This paper extends the fully coupled geomechanics and reservoir simulator previously developed by the authors to include temperature effects using finite element method (FEM). The strain-induced permeability model and the full permeability tensor are incorporated in the deformation-flow-heat transfer simulator. Numerical examples are given to evaluate the validity of the FEM model.
The simulation of fluid flow and heat transfer through porous media has been a branch of research undergoing rapid growth in the chemical and petroleum field. Conventional reservoir simulators usually calculate the effects of deformation on pore volume change through the concept of reservoir compressibility and mainly focus on homogeneously or transversely isotropic porous structures, although in most practical problems the porous medium is anisotropic either due to geological processes or due to human being's industrial activities.
Recently, much attention has been paid to the importance of geomechanics in reservoir simulation, particularly in thermal recovery of oil sand reservoir. Deformations in an oil sand reservoir are induced by the changes of pore pressure and temperature due to fluid injection and production in thermal recovery processes. In turn, the changes in deformation affect permeability.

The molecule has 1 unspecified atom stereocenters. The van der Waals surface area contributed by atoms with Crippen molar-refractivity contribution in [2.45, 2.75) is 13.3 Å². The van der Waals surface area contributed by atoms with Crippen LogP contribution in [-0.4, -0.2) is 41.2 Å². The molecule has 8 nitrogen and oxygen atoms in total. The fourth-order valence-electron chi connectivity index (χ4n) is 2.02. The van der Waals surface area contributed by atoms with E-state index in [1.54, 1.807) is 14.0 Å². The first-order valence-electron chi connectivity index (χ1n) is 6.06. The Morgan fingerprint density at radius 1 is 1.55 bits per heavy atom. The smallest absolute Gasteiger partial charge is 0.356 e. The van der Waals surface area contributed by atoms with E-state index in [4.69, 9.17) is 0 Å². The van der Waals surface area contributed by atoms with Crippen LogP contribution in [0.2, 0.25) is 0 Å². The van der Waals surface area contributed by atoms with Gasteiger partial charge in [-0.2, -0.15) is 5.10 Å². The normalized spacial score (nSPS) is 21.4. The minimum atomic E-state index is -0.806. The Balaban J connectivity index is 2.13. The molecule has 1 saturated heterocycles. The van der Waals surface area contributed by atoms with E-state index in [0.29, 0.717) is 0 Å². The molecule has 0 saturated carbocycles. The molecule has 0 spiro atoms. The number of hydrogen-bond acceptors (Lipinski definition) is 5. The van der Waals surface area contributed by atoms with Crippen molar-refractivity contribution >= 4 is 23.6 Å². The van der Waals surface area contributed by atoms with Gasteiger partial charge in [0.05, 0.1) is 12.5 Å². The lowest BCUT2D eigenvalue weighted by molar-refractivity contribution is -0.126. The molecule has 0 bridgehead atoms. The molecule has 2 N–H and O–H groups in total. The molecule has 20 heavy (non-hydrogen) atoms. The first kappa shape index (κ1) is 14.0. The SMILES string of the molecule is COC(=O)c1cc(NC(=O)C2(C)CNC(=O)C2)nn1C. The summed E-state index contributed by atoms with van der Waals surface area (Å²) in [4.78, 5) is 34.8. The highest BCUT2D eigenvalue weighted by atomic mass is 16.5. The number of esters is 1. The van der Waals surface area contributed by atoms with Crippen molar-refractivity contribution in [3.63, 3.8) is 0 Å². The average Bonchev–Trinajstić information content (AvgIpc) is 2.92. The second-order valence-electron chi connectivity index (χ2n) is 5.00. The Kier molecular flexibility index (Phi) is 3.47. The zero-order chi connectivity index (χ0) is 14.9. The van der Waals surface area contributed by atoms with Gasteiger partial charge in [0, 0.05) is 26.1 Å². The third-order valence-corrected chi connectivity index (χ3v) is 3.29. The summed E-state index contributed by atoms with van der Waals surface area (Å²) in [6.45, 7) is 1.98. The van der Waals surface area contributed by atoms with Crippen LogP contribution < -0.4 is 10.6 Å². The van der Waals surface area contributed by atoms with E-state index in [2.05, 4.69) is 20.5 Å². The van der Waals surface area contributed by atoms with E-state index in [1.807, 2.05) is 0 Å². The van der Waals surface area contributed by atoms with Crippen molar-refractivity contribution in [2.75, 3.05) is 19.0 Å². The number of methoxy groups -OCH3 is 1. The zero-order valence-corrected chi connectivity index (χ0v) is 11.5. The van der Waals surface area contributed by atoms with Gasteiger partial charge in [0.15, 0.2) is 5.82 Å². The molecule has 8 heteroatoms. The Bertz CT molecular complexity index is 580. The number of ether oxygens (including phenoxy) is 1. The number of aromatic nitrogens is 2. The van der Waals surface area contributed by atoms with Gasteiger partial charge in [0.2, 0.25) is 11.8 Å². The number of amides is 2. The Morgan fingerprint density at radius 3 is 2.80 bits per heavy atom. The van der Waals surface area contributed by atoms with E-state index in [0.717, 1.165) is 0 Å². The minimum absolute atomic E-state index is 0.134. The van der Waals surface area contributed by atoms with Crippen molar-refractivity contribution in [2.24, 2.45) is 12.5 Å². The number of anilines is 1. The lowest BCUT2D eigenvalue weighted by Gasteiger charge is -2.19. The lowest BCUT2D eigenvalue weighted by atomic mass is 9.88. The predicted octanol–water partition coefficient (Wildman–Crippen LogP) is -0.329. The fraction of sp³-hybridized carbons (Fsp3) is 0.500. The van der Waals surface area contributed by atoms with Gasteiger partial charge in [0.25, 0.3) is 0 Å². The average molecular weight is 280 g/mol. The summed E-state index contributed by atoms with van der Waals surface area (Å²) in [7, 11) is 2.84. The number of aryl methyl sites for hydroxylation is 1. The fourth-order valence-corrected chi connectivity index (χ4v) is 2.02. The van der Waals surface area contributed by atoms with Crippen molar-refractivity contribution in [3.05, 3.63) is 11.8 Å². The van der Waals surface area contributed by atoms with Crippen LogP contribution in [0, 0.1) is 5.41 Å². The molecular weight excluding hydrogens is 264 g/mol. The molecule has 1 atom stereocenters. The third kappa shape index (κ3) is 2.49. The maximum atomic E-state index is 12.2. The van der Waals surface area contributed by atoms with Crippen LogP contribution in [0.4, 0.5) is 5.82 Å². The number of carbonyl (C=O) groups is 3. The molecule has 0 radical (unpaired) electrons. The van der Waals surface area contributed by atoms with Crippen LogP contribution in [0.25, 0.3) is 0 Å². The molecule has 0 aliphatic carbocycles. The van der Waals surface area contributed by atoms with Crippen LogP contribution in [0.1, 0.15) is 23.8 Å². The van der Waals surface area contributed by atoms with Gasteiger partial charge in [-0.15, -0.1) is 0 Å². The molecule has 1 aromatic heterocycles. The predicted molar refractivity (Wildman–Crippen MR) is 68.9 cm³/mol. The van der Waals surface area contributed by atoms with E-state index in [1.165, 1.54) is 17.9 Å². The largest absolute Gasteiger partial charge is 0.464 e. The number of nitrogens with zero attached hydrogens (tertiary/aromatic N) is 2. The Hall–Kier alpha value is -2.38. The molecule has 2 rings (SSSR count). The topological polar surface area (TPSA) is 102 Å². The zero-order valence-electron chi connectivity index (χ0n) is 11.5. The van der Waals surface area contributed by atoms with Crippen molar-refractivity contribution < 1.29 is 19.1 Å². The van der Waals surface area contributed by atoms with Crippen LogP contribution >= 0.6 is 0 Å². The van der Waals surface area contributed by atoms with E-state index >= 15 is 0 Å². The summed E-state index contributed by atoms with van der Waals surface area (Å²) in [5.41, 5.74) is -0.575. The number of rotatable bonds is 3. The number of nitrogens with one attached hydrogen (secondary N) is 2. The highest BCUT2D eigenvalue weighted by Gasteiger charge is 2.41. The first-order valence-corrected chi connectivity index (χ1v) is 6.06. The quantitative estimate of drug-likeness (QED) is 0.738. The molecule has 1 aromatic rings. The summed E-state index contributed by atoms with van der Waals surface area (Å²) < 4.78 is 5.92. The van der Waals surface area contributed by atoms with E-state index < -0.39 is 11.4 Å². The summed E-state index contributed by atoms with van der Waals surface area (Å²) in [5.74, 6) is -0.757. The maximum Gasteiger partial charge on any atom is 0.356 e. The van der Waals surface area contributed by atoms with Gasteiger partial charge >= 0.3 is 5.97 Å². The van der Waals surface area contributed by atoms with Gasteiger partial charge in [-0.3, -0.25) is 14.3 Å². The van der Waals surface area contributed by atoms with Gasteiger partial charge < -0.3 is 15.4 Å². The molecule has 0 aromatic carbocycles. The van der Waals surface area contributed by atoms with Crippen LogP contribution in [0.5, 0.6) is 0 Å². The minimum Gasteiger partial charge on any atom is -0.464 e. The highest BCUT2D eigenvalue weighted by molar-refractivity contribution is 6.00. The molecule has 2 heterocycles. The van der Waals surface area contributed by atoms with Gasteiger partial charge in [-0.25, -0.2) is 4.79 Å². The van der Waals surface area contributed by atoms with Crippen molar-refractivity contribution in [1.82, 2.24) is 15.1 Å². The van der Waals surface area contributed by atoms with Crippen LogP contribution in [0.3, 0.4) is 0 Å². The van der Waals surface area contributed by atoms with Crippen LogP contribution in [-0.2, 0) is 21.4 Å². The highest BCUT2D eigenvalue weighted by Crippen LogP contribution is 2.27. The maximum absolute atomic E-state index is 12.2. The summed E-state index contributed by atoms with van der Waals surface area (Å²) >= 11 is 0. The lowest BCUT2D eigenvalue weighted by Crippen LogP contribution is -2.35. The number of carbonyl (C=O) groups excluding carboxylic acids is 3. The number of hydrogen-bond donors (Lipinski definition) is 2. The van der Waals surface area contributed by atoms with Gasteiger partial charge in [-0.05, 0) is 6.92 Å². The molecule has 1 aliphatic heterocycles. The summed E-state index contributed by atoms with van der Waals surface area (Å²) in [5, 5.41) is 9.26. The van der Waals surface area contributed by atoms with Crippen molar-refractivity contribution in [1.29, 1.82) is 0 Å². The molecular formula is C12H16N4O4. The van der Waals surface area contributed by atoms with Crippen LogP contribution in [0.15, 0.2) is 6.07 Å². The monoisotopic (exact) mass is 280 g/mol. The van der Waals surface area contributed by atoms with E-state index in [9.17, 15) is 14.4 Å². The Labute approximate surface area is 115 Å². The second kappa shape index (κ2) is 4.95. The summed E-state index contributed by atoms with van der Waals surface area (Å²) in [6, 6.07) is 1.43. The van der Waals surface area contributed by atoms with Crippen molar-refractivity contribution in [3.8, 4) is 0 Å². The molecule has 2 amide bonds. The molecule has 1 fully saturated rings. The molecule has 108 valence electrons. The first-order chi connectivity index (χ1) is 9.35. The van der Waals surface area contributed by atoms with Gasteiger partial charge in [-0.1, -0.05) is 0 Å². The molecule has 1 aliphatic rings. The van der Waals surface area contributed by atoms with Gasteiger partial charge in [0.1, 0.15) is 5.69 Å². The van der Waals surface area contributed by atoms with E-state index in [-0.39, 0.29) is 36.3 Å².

The permeability change of reservoir formation subjected to deformation changes is usually assumed as a function of porosity or volumetric strain, which is a scalar variable. Thus, the changes in permeability are equal in all directions even though the changes in strains are different in each direction. Wong (1)analyzed the grain fabric of intact and sheared oil sand specimens using the thin section imaging method. He observed that even in intact natural oil sand specimens, the hydraulic radius and tortuosity factors vary in vertical and horizontal directions resulting in an intrinsic anisotropy in permeability. Based on theoretical and laboratory works, he developed a new permeability model for deformable porous media (2). This model assumes the tensor permeability is governed by inducedprincipal strains. It can quantify the changes in permeability when the material experiences shear deformation and the changes in permeability can be anisotropic.
In order to account for reservoir deformations due to pore pressure and temperature changes resulting from production and fluid injection, coupled geomechanics-reservoir-heat transfer simulation is necessary (3). Conventional reservoir simulators usually use finite difference method (FDM) and assume permeability either isotropic or diagonal tensor. It is impractical to develop coupled geomechanics-reservoir simulators based on FDM numerical schemes due to its complexity. A coupled deformation-flow-heat transfer simulator using finite element method (FEM) was developed by implementing temperature in early version of a geomechanics-reservoir simulator (4). The full tensor permeability and the strain-induced permeability model were incorporated in the simulator. It was then used to conduct a coupling analysis of two-dimensional non-isothermal singlephase fluid flow in elastic porous media.
Prior to the formulation of the governing equations, we need to make a few assumptions with respect to the FEM model (5, 6):
Infinitesimal deformation theory holds.
Domains of interest are fully saturated.